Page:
I just Google Translated that and it completely botches the meaning, so follow my explanation instead. Basically, Prime Minister Ben Gurion is writing to his MOF to scold him. On a tax form that DBG had been filling out earlier that day, he had the option of circling either "בעלי" or "אשתי." Traditionally (and still very much the status quo today), a wife calls her husband her בעל, which can be translated as husband, master, lord, owner, and Baal (a Biblical era idol) among other things. אשתי, on the other hand, is simply translated as "wife." So the husband circles "wife" and the wife circles "husband/master/Baal." DBG immediately calls this out and says the options instead should be "אשתי" or "אישי" which immediately give a more egalitarian parallel. After all, he explains, "בעל" has the meanings of mastery and idolatry [whereas "אישי" simply means husband]. And here comes the kicker. Ben Gurion finishes his memo to Eshkol by telling Eshkol to act in the ways of Hosea, and ending with a quote from the ever humanistic and social justice oriented prophet. 'And it will be in this day, you shall call me husband/man ["אישי"] and you shall not call me master ["בעלי"] anymore' [Hosea 2:15, my translation].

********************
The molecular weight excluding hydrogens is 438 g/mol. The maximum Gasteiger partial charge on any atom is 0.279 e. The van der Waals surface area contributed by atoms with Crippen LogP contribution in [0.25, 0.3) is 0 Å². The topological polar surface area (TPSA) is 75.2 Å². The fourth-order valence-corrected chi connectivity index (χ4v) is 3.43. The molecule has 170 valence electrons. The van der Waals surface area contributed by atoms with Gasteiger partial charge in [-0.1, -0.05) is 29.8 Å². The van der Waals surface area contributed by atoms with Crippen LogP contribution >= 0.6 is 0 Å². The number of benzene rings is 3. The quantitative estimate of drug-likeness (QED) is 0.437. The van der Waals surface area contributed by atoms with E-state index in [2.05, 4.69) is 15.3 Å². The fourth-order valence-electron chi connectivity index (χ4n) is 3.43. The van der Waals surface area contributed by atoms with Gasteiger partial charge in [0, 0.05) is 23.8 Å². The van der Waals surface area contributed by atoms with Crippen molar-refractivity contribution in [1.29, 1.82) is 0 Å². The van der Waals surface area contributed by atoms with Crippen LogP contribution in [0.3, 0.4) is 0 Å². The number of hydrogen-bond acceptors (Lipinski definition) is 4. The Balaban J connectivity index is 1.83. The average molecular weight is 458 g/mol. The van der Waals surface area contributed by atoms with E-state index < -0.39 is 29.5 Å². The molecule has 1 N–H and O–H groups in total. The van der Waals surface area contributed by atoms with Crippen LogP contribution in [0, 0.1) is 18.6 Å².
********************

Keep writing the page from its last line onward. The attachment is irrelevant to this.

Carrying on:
So here's why I love this memo so much. It is 1953 and David Ben Gurion is nearly 5 years post Independence. He is desperately trying to absorb over a million immigrants (primarily Jews of the Middle East and N.Africa who fled/were kicked out of their homes in the aftermath of the creation of Israel, but also Holocaust survivors from Europe), many of whom spend several years in transitional tent camps in the fledgling state. His budget is by all means tiny. He is trying to feed a country (food stamps were the norm; everything was rationed) that is growing rapidly. He is trying to keep the country defended in a region that actively seeks its destruction -- dealing both with bellicose cries in the media from neighboring countries as well as actual terrorist attacks (sound familiar?). And on and on. The point is DBG was literally building a nation. And yet, he finds time to do his taxes, and while doing them, take note that something is remiss in his vision of a progressive social democracy in the Jewish homeland. In one minute's worth of a memo, Ben Gurion is seeking to change something fundamental about how his government functions, and how it portrays itself. And he does so by quoting the Jewish canon.